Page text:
More than teaching: 9 education jobs you might not know about

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More than teaching: 9 education jobs you might not know about

Becoming a teacher is just one of many careers in education you could pursue. If you have excellent communication skills and want to make a difference, one of these 9 education jobs might just be for you.

1. Educational psychologist

Educational psychologists help children or young people who have problems that are affecting their ability to learn. They work alongside teachers, parents, social workers and doctors. You’ll need a psychology degree and usually a further qualification, such as Master’s degree or PhD,  in educational psychology specifically. Exceptional communication skills, empathy and analytical abilities are key.

Go deeper: Link psychology class to careers

2. E-learning developer

E-learning developers work in a range of different settings

Jobs in education sector include e-learning developers, who create online or digital course materials, like virtual learning environments. Working with users to find out what they need to learn or train in is a key part of the job. The required skills are working well with others and a good understanding of how people learn, as well as decent IT skills.

Related: How to improve your IT skills for work

3. Community education coordinator

Community education coordinators focus on helping people who might have missed out on school, finding opportunities for them to learn in their local community. Usually these professionals work in areas of the country where there are high levels of unemployment or poverty. They might organise courses and training, working alongside community groups, finding tutors and training volunteers. You’ll need patience, the ability to collaborate and stay calm in stressful situations.

Connected: How to deal with stress at work

4. Nursery worker

Careers in education also include roles working with very young children and babies. Nursery workers help little ones develop in a safe environment, including feeding babies and playing games with them to help their learning. Great organisation and creative thinking skills are important.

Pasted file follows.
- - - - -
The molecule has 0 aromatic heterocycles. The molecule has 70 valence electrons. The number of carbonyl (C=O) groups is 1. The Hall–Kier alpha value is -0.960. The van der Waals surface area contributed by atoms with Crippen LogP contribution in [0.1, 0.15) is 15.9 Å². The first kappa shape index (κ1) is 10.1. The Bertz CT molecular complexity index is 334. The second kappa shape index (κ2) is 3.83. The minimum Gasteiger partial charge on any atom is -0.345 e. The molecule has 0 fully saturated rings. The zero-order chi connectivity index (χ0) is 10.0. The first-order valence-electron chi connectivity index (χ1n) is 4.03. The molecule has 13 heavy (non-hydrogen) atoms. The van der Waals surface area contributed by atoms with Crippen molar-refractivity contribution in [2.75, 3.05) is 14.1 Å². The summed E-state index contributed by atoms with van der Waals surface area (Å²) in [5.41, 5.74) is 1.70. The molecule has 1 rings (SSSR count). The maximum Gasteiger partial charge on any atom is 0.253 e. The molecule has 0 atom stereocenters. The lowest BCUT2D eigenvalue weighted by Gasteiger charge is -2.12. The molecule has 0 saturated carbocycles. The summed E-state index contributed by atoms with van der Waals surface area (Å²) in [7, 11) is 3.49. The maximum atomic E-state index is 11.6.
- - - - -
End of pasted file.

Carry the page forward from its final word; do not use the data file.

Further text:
Learn more: How to become a nursery nurse

5. Counsellor

Counselling is about talking through a young person’s problems and feelings. Counsellors don’t tell people what to do, but mainly ask questions and listen to their patient’s responses. They then work with the young person to come up with an action plan to help them overcome it. Some counsellors work in schools, further education colleges, youth services and children’s centres. Compassion, resilience and problem-solving are just a few of the skills you’ll need.

Step-by-step guide: How to become a counsellor

6. Careers advisor

Careers advisors should have great people skills


Careers advisors help people work out what careers suit them and how to get there. They usually work independently from schools and can assess people’s skills as well as give advice. Listening skills and adaptability are important here.

How to make the most of *your* careers advisor

7. Teaching lab technician

Education jobs also include teaching lab technicians, who help science teachers and lecturers and their students to use lab equipment safely and efficiently. They check that kit is working properly and that the right resources are available. Plannning and time management skills are required, and you’ll need solid scientific knowledge and IT skills.

Related: How to become a science lab technician

8. Education welfare officer

Education welfare officers work for local authorities or a specific group of schools. It’s their job to give info and guidance to students that helps them reach their full potential. They help schools with things like increasing pupil attendance, proving emotional support, and finding solutions to problems, and plan for the future.

Get the skill: How to improve your problem-solving skills

9. Playworker

Jobs in education sector include playworkers, who help children and young people make their own spaces and opportunities for play. Everyday tasks might include setting up play areas and materials, talking to children about their worries, and building relationships with parents. You’ll need patience, teamworking skills, sensitivity, flexibility and great people skills.

Discover more: is a childcare apprenticeship right for you?

Main image, e-learning developer, and career advisor via Pexels,


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